Fixing the Fixing Nut

After I visited with Dad I just lost all my oomph. I lay down on the couch and just sort of… drifted in and out, I guess. And then I realized how ridiculous that was. Why waste my day like that?

My bicycle has had some problems this summer – two or three times now the pedal has fallen off as I was riding it. Scott has hammered the pedal back in – but we both knew that was just a temporary fix. I’ve kept my bike trips to mostly short little outings – 5 or 6 or 7 miles – because I never knew when the pedal might fall off again and I might have to walk my bike home. I rode my bike to the post office this morning – but I was afraid to go any further because I thought the pedal might fall off. That, my friends, is no way to live a life. 

So when I roused myself off the couch I decided it was time to load my bike into Rosalita Ipswich O’Molenovich and take her to the local bike shop.

Skagit Cycle Center in Burlington totally rocks! Every time I’ve been there I’ve been greeted by friendly, helpful people. Today was no exception. It took just five minutes for Isaiah to fix the fixing nut on my bike.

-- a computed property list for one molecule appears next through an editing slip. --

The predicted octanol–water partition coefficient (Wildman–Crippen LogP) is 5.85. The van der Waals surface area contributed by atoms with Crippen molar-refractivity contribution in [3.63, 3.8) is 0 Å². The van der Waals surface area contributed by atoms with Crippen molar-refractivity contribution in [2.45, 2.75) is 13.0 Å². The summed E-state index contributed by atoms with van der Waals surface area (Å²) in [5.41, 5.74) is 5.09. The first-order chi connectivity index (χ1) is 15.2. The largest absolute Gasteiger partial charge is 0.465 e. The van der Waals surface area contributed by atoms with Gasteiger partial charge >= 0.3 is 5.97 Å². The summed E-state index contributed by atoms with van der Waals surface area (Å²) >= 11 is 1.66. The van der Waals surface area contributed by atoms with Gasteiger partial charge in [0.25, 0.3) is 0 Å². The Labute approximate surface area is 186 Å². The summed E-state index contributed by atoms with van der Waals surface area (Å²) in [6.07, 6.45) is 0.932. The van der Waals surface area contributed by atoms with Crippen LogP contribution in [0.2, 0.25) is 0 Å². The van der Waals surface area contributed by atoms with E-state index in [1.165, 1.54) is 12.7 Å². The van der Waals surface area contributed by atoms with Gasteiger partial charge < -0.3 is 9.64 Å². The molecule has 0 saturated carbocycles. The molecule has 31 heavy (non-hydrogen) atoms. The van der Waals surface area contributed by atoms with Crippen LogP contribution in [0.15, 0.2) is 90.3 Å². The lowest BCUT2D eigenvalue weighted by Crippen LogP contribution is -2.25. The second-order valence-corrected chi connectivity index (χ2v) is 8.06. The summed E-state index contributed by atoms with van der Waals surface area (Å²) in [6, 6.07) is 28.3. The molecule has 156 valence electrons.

And during those five minutes I met a nice man and his high school son who were waiting in line behind me to get the son’s bike fixed (even the customers are fun there!). I think the father had overheard me talking to Isaiah about teaching – somehow we got on the topic – and I told him I was a high school teacher. The father asked me what was being fixed on my bike. I told him the fixing nut was being fixed. “The nut being fixed is a fixing nut…?” he asked, looking a little confused. “He’s fixing the fixing nut…?” I nodded my head in the affirmative. He grinned and said he was a little confused.

And then – because I recognized a fellow Humoristian – I said, “Yes. I’m a teacher. That’s what we do.”

He started laughing, and said, “It’s a conspiracy. Send our children home from school more confused than they were when they went in.”

I nodded my head. “Yes. Every day my fellow teachers and I get together and plot how we can confuse the young people…”

The son was cracking up now, too. 

I thanked the bicycle people and paid my bill and loaded my bike back up into Rosalita Ipswich O’Molenovich and headed to Fred Meyer’s. I was in one of those “browsing-in an-air-conditioned supermarket moods” – sort of meandering down aisles, trying to remember what I’d forgotten to buy the last time I was in there. And everyone I made eye contact with gave me a smile today. I bought the new Dan Brown book, some cat food, photo printing paper, grapefruit juice, an avocado (life’s necessities, right?) and headed out to the car. As I was walking to Rosalita Ipswich O’Molenovich I passed a young woman and gave her a smile – and she gave me a dazzling smile back, and even added a sort of shoulder hug – she brought her shoulders up like she was giving me a friendly hug. It was very sweet.

I love people. 

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